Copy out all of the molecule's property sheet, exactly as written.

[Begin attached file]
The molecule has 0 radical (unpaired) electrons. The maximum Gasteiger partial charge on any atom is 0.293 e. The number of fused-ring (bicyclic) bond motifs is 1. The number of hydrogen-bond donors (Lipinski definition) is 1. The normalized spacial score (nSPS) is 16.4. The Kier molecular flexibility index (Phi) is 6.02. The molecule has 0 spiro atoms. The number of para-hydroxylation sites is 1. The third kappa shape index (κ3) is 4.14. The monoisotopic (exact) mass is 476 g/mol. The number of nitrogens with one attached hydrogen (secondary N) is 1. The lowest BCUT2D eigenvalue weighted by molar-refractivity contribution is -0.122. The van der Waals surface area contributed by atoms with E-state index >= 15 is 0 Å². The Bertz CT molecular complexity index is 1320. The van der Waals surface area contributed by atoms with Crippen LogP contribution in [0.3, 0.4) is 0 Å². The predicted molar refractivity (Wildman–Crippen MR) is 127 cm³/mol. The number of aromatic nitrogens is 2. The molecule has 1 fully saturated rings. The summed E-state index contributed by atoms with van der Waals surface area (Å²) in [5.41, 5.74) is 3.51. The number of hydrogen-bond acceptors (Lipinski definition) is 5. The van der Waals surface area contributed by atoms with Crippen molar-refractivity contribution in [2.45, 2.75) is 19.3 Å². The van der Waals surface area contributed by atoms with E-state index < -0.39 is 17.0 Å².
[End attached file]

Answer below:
The molecule has 0 radical (unpaired) electrons. The maximum Gasteiger partial charge on any atom is 0.293 e. The number of fused-ring (bicyclic) bond motifs is 1. The number of hydrogen-bond donors (Lipinski definition) is 1. The normalized spacial score (nSPS) is 16.4. The Kier molecular flexibility index (Phi) is 6.02. The molecule has 0 spiro atoms. The number of para-hydroxylation sites is 1. The third kappa shape index (κ3) is 4.14. The monoisotopic (exact) mass is 476 g/mol. The number of nitrogens with one attached hydrogen (secondary N) is 1. The lowest BCUT2D eigenvalue weighted by molar-refractivity contribution is -0.122. The van der Waals surface area contributed by atoms with E-state index >= 15 is 0 Å². The Bertz CT molecular complexity index is 1320. The van der Waals surface area contributed by atoms with Crippen LogP contribution in [0.3, 0.4) is 0 Å². The predicted molar refractivity (Wildman–Crippen MR) is 127 cm³/mol. The number of aromatic nitrogens is 2. The molecule has 1 fully saturated rings. The summed E-state index contributed by atoms with van der Waals surface area (Å²) in [5.41, 5.74) is 3.51. The number of hydrogen-bond acceptors (Lipinski definition) is 5. The van der Waals surface area contributed by atoms with Crippen molar-refractivity contribution in [2.45, 2.75) is 19.3 Å². The van der Waals surface area contributed by atoms with E-state index < -0.39 is 17.0 Å².